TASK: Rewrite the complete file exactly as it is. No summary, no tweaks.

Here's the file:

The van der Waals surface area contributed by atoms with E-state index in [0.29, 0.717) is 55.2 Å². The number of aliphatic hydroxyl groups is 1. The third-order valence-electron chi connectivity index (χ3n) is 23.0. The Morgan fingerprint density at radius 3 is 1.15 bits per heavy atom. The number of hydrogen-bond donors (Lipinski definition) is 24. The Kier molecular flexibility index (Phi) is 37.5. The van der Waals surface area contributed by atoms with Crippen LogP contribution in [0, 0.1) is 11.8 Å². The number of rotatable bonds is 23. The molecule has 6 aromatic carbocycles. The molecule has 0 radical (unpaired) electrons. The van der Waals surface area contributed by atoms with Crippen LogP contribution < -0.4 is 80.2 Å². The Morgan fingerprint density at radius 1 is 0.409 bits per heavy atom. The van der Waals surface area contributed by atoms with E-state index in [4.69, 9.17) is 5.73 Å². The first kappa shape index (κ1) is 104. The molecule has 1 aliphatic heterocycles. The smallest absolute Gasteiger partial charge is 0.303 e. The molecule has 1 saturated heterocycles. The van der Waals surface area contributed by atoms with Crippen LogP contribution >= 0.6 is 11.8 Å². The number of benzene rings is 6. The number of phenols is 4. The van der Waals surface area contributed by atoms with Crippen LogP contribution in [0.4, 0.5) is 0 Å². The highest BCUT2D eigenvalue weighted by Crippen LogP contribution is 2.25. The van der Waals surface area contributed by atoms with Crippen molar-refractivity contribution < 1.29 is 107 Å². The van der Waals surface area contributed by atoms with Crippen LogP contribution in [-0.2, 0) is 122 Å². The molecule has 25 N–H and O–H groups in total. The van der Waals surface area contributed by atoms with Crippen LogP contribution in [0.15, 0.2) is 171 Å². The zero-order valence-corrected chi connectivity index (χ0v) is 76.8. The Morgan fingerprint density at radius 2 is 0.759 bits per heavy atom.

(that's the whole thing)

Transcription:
The van der Waals surface area contributed by atoms with E-state index in [0.29, 0.717) is 55.2 Å². The number of aliphatic hydroxyl groups is 1. The third-order valence-electron chi connectivity index (χ3n) is 23.0. The Morgan fingerprint density at radius 3 is 1.15 bits per heavy atom. The number of hydrogen-bond donors (Lipinski definition) is 24. The Kier molecular flexibility index (Phi) is 37.5. The van der Waals surface area contributed by atoms with Crippen LogP contribution in [0, 0.1) is 11.8 Å². The number of rotatable bonds is 23. The molecule has 6 aromatic carbocycles. The molecule has 0 radical (unpaired) electrons. The van der Waals surface area contributed by atoms with Crippen LogP contribution < -0.4 is 80.2 Å². The Morgan fingerprint density at radius 1 is 0.409 bits per heavy atom. The van der Waals surface area contributed by atoms with E-state index in [4.69, 9.17) is 5.73 Å². The first kappa shape index (κ1) is 104. The molecule has 1 aliphatic heterocycles. The smallest absolute Gasteiger partial charge is 0.303 e. The molecule has 1 saturated heterocycles. The van der Waals surface area contributed by atoms with Crippen LogP contribution >= 0.6 is 11.8 Å². The number of benzene rings is 6. The number of phenols is 4. The van der Waals surface area contributed by atoms with Crippen LogP contribution in [0.4, 0.5) is 0 Å². The highest BCUT2D eigenvalue weighted by Crippen LogP contribution is 2.25. The van der Waals surface area contributed by atoms with Crippen molar-refractivity contribution < 1.29 is 107 Å². The van der Waals surface area contributed by atoms with Crippen LogP contribution in [-0.2, 0) is 122 Å². The molecule has 25 N–H and O–H groups in total. The van der Waals surface area contributed by atoms with Crippen LogP contribution in [0.15, 0.2) is 171 Å². The zero-order valence-corrected chi connectivity index (χ0v) is 76.8. The Morgan fingerprint density at radius 2 is 0.759 bits per heavy atom.